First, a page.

Most Americans pay little attention to their chronic sleep deficits -- until there's a tragedy.
Lack of sleep is a safety concern that's gotten some attention recently, whether it's airline pilots, truckers, medical residents or even just everyday people driving drowsy.
Earlier this month, unions representing pilots and air traffic controllers said that lack of sleep was probably a factor in the crash of Comair Flight 5191, which took off from the wrong runway in predawn darkness at Lexington, Ky.'s Blue Grass Airport. The captain, co-pilot and air traffic controller all had had an inadequate amount of sleep leading up to the Aug. 27 crash, according to a study commissioned by the Air Line Pilots Association.
"It happens on a daily basis," said Fred Turek, director of the Center for Sleep & Circadian Biology at Northwestern University. "It only makes the news if there's a major loss of life."
Circadian rhythms govern our body's natural sleep-wake cycles. It's why we feel sleepy at night -- especially during the hours between 4 a.m. and 6 a.m. -- and it makes it difficult to sleep during most daylight hours, unless you're sleep-deprived.
"They are such a part of everyday life that we take it for granted," Mr. Turek said of sleep-wake cycles. "What people don't recognize are the consequences. All it takes is for you to close your eyes for a microsecond." Mr. Turek said most people realize they are alert at certain times of the day, sleepy at others.
The Comair crash brought sleep deprivation to the front page, but past research has frequently found safety issues for pilots when sleep is limited.
A 2003 article in the Journal of Safety Research included an FAA analysis that found an increased probability of airline accidents as duty time increased for pilots. The article, by FAA economist Jeffrey Goode, said that most scientists think pilots need eight hours of sleep in a rest period and current regulations don't ensure this. According to federal rules, pilots can fly for only eight out of every 24 hours, but that doesn't include "duty" time, which includes standby time and time used for pre-flight preparations.
Mr. Turek said that while the major airlines have built in enough rest hours for pilots, they can't enforce how pilots use them. "There's 12 hours between flights, but they may only spend a few of them on sleeping," he said.
In the early days after the Comair crash, sleep groups, such as the American Academy of Sleep Medicine, issued statements of concern about sleep deprivation, particularly related to the air traffic controller on duty, who had only about two hours of sleep in the day before the early-morning crash. The plane took off just after 6 a.m.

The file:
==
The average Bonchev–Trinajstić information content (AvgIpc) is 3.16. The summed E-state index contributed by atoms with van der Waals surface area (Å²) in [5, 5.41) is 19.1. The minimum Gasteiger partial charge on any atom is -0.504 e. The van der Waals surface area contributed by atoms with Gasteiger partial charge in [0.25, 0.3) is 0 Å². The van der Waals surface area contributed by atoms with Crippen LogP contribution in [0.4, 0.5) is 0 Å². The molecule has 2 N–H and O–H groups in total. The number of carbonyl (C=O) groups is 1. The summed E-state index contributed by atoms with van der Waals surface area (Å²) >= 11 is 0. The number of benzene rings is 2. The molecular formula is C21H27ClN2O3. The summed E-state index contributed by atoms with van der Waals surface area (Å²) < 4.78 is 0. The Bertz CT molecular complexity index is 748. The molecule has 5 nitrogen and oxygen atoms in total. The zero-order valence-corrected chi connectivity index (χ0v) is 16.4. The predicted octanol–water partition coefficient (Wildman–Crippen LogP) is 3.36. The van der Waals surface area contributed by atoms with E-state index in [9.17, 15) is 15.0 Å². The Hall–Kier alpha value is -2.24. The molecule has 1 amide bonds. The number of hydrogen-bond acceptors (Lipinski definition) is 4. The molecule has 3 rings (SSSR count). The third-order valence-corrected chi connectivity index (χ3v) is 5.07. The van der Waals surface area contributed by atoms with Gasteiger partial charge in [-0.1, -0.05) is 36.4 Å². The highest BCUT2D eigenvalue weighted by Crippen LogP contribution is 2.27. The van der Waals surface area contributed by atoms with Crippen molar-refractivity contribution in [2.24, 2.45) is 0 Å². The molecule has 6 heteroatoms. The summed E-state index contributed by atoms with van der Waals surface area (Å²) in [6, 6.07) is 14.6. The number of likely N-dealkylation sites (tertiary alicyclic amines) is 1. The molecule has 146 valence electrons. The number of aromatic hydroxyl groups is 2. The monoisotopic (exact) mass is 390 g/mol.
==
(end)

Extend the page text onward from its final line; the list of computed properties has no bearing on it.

And it's not just airline pilots who are sometimes sleepy behind the wheel.
The National Highway Traffic Safety Administration estimates that more than 100,000 vehicle crashes each year are due to drowsy drivers, and studies have found that people who are sleep-deprived are as dangerous behind the wheel as those who are legally drunk. About 1,550 people each year die in car crashes related to drowsy driving.
Research has found that circadian biology also affects vehicle crashes; wrecks linked to drowsiness are common late at night or in the early morning hours. There's also another circadian dip in the mid-afternoon, with a spike in related accidents. In 2003, New Jersey became the first state to enact a tough law against drowsy driving -- sleep-deprived people who cause fatal accidents can be jailed for up to 10 years.
Mr. Turek said being a sleep specialist who is up on circadian rhythms has altered his patterns. He never drives between 11 p.m. and 6 a.m. He's worried not only that he might fall asleep at the wheel, but that other drivers on the road could as well. However, Mr. Turek said he believes the risk of an airline crash is so remote that he doesn't avoid flying in the early morning or late at night.
Kathryn Hansen, director of the Sleep Wellness Center at St. Joseph Hospital, said that most people don't value sleep as much as they should.
"Sleep has often been underrated in our society," she said, adding that many Americans are so chronically sleep-deprived that they don't have any idea what normal functioning and rest patterns feel like. Sleep deprivation is cumulative, meaning that adults who don't get the recommended seven to eight hours a night build a "sleep debt." That can't be repaid in any way but sleeping more, say during a vacation, or by devoting more daily hours to sleep.
But millions of people -- especially night workers and people who switch shifts on a regular basis, such as pilots -- are so far behind that they can't catch up. The American Academy of Sleep Medicine estimates that about 20 million Americans work rotating shifts that put them at risk for sleep-deprivation-related accidents and illnesses.
Ms. Hansen said sleep deprivation also is linked to a host of health problems that can shorten one's life span -- not just in accidents. Sleep deprivation is linked to high blood pressure, depression, weight gain, increased blood sugar levels and lowered immune function, among other problems.
Mr. Turek said that while people want to believe that they can function well on less than seven or eight hours of sleep, research shows otherwise. "There's no substitute for sleep," he said.
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